Phone Phone
ABIL: Allowable Business Investment Loss (ABIL) Deduction – How to recoup your investment losses

Speak to a business and tax lawyer today.

    Send us a message, but doing so does not mean that we are your lawyers until we have confirmed so in writing. Please do not include any confidential information in your message.

    ABIL: How to recoup your investment losses using the Allowable Business Investment Loss Deduction

    You’ve heard of the expression, “It seemed like a good idea at the time.” Unfortunately, you’ve decided to invest your hard-earned money into a promising investment and the hope for a profitable return has gone south.

    The investment may have been a share purchase or a loan that turned into a bad debt when the corporation in which you made the investment has become insolvent, bankrupt, or has proceeded with winding down processes. As a result, the value of your investment, loan, or share will be nil.

    Where there is no hope of recovering your investment, you can still recoup a portion of your investment by deducting half of your Allowable Business Investment Loss (ABIL) if the investment was made in a small business corporation, otherwise known as a Canadian Controlled Private Corporation (CCPC). A CCPC is a private corporation that substantially uses all of its assets in operating an active business in Canada.

    It is important to initiate the ABIL claim as soon as possible after the corporation ceases active business operations.

    You’ve heard of the expression, “It seemed like a good idea at the time.”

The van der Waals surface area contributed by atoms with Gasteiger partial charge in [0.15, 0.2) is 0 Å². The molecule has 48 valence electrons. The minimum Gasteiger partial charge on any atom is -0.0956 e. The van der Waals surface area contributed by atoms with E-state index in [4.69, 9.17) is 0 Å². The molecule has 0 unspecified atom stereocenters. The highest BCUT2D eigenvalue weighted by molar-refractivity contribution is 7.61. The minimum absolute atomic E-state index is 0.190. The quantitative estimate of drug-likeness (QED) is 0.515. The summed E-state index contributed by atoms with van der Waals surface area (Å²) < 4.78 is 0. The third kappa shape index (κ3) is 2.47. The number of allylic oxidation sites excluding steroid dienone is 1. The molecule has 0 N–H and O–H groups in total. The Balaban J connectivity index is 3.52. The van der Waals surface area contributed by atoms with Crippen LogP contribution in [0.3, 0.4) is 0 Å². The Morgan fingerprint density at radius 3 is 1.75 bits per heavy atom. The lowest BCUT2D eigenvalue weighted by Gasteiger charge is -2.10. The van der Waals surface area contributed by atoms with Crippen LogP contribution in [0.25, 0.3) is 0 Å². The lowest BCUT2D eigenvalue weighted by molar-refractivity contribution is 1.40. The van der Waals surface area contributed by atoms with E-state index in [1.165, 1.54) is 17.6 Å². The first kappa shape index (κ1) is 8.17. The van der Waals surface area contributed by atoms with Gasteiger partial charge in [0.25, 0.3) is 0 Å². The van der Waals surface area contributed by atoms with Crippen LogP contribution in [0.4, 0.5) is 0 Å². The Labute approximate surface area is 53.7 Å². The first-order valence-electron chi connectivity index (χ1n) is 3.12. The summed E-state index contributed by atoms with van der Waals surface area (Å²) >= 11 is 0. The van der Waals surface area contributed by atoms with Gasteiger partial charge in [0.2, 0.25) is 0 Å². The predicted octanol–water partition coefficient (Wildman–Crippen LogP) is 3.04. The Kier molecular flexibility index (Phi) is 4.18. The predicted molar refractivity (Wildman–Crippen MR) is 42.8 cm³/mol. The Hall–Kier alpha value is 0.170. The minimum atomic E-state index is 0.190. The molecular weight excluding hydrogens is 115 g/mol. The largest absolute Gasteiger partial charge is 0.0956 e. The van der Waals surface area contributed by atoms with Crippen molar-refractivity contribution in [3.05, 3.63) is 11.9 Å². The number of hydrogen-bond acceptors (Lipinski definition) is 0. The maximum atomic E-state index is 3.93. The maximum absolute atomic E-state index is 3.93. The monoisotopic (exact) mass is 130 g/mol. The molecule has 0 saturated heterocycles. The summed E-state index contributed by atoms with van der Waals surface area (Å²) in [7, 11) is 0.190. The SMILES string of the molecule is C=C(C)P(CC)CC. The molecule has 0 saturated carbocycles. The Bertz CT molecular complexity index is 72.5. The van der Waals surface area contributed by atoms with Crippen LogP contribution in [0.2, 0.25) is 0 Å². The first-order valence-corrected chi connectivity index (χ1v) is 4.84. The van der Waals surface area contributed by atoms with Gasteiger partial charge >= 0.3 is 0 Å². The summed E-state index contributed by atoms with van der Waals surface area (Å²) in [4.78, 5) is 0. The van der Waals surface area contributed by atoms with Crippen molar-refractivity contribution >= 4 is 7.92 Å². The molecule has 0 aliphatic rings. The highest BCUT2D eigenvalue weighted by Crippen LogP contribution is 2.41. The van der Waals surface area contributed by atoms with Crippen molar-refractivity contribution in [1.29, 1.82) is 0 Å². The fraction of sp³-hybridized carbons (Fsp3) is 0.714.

Unfortunately, you’ve decided to invest your hard-earned money into a promising investment and the hope for a profitable return has gone south.

    The investment may have been a share purchase or a loan that turned into a bad debt when corporation in which you made the investment has become insolvent, bankrupt, or has proceeded with winding down processes.

    As a result, the value of your investment, loan, or share will be nil.

    Where there is no hope of recovering your investment, you can still recoup a portion of your investment by deducting half of your Allowable Business Investment Loss (ABIL) if the investment was made in a small business corporation (SBC), a type of Canadian Controlled Private Corporation (CCPC) that earns income from an active business in Canada.

    Normally, “capital losses”, losses from investing in long-term assets, can only be used to reduce taxable income from capital gains. However, designation of  some capital losses as “Business Investment Losses” can allow you to deduct half of them against all types of income in the form of “Allowable Business Investment Losses” (or ABILs).

    In typical circumstances, ABILs arise where someone invests money in shares of an SBC or loans money to an SBC, and loses money on these investments. When handled correctly, this can include shareholder loans, and so the proprietors of small businesses operated in a Corporation can often claim ABILs for money they invest into their business.

    It is important to initiate the ABIL claim as soon as possible after the corporation ceases active business operations.

    This often includes:

    – Payment of GST/HST payroll withholdings made on behalf of a corporation that were not reimbursed

    – Guarantees for a loan that have not been repaid.

    – Acquiring debt of a small business corporation that has not been repaid.

    – Making a direct investment as a partner, joint venture, shareholder, in a private small business corporation that has failed.

    – You own or co-own a corporation and invested your personal funds in the company that has become insolvent.

    – You were a victim of fraud or a scam of a resident business in Canada.

    How much can you save?

    The amount of loss deducted from your income is your allowable business investment loss (ABIL).

    When completing your tax return, you subtract your business investment losses from your capital gains deductions to arrive at the ABIL amount, 50 percent of which is deductible. Depending on your tax bracket, a taxpayer can recover anywhere between 15 percent and 25 percent of their bad investment.